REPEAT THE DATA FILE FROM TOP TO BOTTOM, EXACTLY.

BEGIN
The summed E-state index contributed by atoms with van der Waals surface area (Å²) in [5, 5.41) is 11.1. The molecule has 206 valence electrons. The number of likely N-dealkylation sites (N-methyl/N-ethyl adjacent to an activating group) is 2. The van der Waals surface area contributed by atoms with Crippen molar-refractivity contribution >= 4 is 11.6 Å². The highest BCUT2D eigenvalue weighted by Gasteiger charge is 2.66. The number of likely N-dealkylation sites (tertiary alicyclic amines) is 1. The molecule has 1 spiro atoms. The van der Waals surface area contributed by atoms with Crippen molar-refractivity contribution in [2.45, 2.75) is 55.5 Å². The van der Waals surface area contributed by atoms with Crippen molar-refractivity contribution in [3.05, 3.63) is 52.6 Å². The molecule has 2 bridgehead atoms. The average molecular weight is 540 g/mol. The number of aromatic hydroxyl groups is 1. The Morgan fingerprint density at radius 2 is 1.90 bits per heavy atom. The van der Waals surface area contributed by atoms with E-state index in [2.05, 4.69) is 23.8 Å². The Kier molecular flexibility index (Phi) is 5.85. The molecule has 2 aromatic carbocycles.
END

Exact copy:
The summed E-state index contributed by atoms with van der Waals surface area (Å²) in [5, 5.41) is 11.1. The molecule has 206 valence electrons. The number of likely N-dealkylation sites (N-methyl/N-ethyl adjacent to an activating group) is 2. The van der Waals surface area contributed by atoms with Crippen molar-refractivity contribution >= 4 is 11.6 Å². The highest BCUT2D eigenvalue weighted by Gasteiger charge is 2.66. The number of likely N-dealkylation sites (tertiary alicyclic amines) is 1. The molecule has 1 spiro atoms. The van der Waals surface area contributed by atoms with Crippen molar-refractivity contribution in [2.45, 2.75) is 55.5 Å². The van der Waals surface area contributed by atoms with Crippen molar-refractivity contribution in [3.05, 3.63) is 52.6 Å². The molecule has 2 bridgehead atoms. The average molecular weight is 540 g/mol. The number of aromatic hydroxyl groups is 1. The Morgan fingerprint density at radius 2 is 1.90 bits per heavy atom. The van der Waals surface area contributed by atoms with E-state index in [2.05, 4.69) is 23.8 Å². The Kier molecular flexibility index (Phi) is 5.85. The molecule has 2 aromatic carbocycles.